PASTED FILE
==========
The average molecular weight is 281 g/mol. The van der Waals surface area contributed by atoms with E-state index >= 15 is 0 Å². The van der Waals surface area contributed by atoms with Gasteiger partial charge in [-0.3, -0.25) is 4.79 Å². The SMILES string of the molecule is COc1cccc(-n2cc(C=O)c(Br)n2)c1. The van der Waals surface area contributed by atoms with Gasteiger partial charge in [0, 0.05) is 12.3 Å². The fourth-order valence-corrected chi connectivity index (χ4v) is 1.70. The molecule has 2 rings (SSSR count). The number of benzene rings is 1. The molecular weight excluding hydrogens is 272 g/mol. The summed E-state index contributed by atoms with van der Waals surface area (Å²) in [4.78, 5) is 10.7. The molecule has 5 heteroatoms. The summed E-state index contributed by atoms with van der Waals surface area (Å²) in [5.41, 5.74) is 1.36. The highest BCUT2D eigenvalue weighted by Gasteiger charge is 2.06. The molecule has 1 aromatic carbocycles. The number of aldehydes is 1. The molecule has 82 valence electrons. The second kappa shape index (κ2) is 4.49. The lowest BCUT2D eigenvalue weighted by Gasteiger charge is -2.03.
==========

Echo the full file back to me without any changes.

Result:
The average molecular weight is 281 g/mol. The van der Waals surface area contributed by atoms with E-state index >= 15 is 0 Å². The van der Waals surface area contributed by atoms with Gasteiger partial charge in [-0.3, -0.25) is 4.79 Å². The SMILES string of the molecule is COc1cccc(-n2cc(C=O)c(Br)n2)c1. The van der Waals surface area contributed by atoms with Gasteiger partial charge in [0, 0.05) is 12.3 Å². The fourth-order valence-corrected chi connectivity index (χ4v) is 1.70. The molecule has 2 rings (SSSR count). The number of benzene rings is 1. The molecular weight excluding hydrogens is 272 g/mol. The summed E-state index contributed by atoms with van der Waals surface area (Å²) in [4.78, 5) is 10.7. The molecule has 5 heteroatoms. The summed E-state index contributed by atoms with van der Waals surface area (Å²) in [5.41, 5.74) is 1.36. The highest BCUT2D eigenvalue weighted by Gasteiger charge is 2.06. The molecule has 1 aromatic carbocycles. The number of aldehydes is 1. The molecule has 82 valence electrons. The second kappa shape index (κ2) is 4.49. The lowest BCUT2D eigenvalue weighted by Gasteiger charge is -2.03.